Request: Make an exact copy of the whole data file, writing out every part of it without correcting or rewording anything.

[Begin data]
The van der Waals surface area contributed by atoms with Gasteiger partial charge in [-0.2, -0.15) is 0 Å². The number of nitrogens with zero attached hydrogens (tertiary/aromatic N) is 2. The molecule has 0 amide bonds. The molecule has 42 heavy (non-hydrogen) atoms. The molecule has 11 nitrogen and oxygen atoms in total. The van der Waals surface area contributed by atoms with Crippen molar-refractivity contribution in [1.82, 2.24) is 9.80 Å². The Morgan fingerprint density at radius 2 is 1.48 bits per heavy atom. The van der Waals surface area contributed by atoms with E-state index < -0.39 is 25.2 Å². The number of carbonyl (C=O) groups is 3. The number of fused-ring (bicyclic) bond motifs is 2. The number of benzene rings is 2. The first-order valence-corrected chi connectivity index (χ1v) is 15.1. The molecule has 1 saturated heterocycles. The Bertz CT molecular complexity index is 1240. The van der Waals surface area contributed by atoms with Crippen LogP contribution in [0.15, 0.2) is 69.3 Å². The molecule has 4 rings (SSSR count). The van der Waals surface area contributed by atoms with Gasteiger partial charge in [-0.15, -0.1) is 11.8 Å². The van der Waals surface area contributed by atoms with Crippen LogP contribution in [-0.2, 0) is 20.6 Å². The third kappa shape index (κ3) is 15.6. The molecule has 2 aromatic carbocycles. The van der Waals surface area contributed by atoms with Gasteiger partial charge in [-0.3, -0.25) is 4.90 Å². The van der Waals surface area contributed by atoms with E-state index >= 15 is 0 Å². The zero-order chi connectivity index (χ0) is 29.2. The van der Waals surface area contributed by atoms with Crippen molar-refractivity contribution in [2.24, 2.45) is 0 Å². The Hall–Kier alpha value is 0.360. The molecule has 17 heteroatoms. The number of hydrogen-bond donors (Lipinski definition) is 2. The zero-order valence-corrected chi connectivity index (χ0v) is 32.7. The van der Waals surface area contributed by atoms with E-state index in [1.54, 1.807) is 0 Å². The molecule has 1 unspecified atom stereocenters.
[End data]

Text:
The van der Waals surface area contributed by atoms with Gasteiger partial charge in [-0.2, -0.15) is 0 Å². The number of nitrogens with zero attached hydrogens (tertiary/aromatic N) is 2. The molecule has 0 amide bonds. The molecule has 42 heavy (non-hydrogen) atoms. The molecule has 11 nitrogen and oxygen atoms in total. The van der Waals surface area contributed by atoms with Crippen molar-refractivity contribution in [1.82, 2.24) is 9.80 Å². The Morgan fingerprint density at radius 2 is 1.48 bits per heavy atom. The van der Waals surface area contributed by atoms with E-state index < -0.39 is 25.2 Å². The number of carbonyl (C=O) groups is 3. The number of fused-ring (bicyclic) bond motifs is 2. The number of benzene rings is 2. The first-order valence-corrected chi connectivity index (χ1v) is 15.1. The molecule has 1 saturated heterocycles. The Bertz CT molecular complexity index is 1240. The van der Waals surface area contributed by atoms with Crippen LogP contribution in [0.15, 0.2) is 69.3 Å². The molecule has 4 rings (SSSR count). The van der Waals surface area contributed by atoms with Gasteiger partial charge in [-0.15, -0.1) is 11.8 Å². The van der Waals surface area contributed by atoms with Crippen LogP contribution in [-0.2, 0) is 20.6 Å². The third kappa shape index (κ3) is 15.6. The molecule has 2 aromatic carbocycles. The van der Waals surface area contributed by atoms with Gasteiger partial charge in [-0.3, -0.25) is 4.90 Å². The van der Waals surface area contributed by atoms with E-state index >= 15 is 0 Å². The zero-order chi connectivity index (χ0) is 29.2. The van der Waals surface area contributed by atoms with Crippen molar-refractivity contribution in [2.24, 2.45) is 0 Å². The Hall–Kier alpha value is 0.360. The molecule has 17 heteroatoms. The number of hydrogen-bond donors (Lipinski definition) is 2. The zero-order valence-corrected chi connectivity index (χ0v) is 32.7. The van der Waals surface area contributed by atoms with E-state index in [1.54, 1.807) is 0 Å². The molecule has 1 unspecified atom stereocenters.